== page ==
Light Bulbs

A fluorescent light bulb is a type of bulb that uses electricity to excite mercury vapor in argon or neon gas, producing short-wave ultraviolet light. This light then causes a phosphor to fluoresce, producing visible light.

According to the Department of Energy, our nation spends about one-quarter of our electricity budget on lighting, or more than $37 billion annually.

Fluorescent lighting has several advantages over incandescent light bulbs. They last between 8-10 times longer, while using only 25% of the energy used by an incandescent bulb. They also generate significantly less heat while providing more light per watt. For example, a 25-Watt fluorescent light bulb provides about 1800 lumens,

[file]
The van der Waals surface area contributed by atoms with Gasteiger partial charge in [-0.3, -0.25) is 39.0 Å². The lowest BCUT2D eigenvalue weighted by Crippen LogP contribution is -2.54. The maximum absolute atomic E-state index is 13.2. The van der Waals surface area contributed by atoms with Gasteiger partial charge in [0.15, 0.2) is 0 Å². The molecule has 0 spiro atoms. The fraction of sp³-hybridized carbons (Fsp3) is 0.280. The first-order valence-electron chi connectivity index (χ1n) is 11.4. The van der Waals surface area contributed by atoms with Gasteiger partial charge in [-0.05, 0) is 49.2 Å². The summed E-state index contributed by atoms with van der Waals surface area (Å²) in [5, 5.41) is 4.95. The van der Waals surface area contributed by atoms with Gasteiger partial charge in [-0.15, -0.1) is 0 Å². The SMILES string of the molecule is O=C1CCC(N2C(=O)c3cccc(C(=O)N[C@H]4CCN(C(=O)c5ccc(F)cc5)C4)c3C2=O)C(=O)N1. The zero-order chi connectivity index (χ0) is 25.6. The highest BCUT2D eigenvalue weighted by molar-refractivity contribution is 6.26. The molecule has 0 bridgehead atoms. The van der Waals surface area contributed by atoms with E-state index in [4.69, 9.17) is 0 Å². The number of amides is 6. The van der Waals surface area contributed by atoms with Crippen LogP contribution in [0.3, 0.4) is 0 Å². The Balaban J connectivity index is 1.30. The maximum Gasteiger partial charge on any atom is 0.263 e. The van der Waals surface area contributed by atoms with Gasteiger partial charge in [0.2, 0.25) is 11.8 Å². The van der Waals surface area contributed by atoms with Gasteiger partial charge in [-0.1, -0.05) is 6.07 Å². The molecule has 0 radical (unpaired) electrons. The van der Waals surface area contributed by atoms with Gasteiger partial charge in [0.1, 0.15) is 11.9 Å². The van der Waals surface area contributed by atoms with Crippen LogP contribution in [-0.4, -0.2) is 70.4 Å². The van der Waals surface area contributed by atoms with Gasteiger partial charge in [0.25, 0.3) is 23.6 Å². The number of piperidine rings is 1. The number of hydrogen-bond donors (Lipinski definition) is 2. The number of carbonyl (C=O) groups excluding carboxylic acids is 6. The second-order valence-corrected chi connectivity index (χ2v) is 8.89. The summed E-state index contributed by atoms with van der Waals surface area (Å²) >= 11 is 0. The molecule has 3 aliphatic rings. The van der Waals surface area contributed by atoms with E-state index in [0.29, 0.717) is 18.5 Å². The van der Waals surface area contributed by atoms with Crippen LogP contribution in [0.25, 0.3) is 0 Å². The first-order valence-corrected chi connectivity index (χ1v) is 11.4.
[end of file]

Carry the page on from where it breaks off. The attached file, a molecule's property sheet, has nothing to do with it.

compared to 1750 lumens from a 100-Watt incandescent lamp.

Fluorescent light bulbs also save money. True, they are typically more pricey than the incandescent bulbs, but they are much less expensive to operate. Replace one 100-Watt incandescent bulb with a 25-Watt fluorescent light bulb
and save a whopping $74 dollars on the life of the bulb and the energy it consumes.

Fluorescent light bulbs are regarded as being the environmentally friendly choice and are found to reduce carbon monoxide emission to the atmosphere by
1,000 pounds.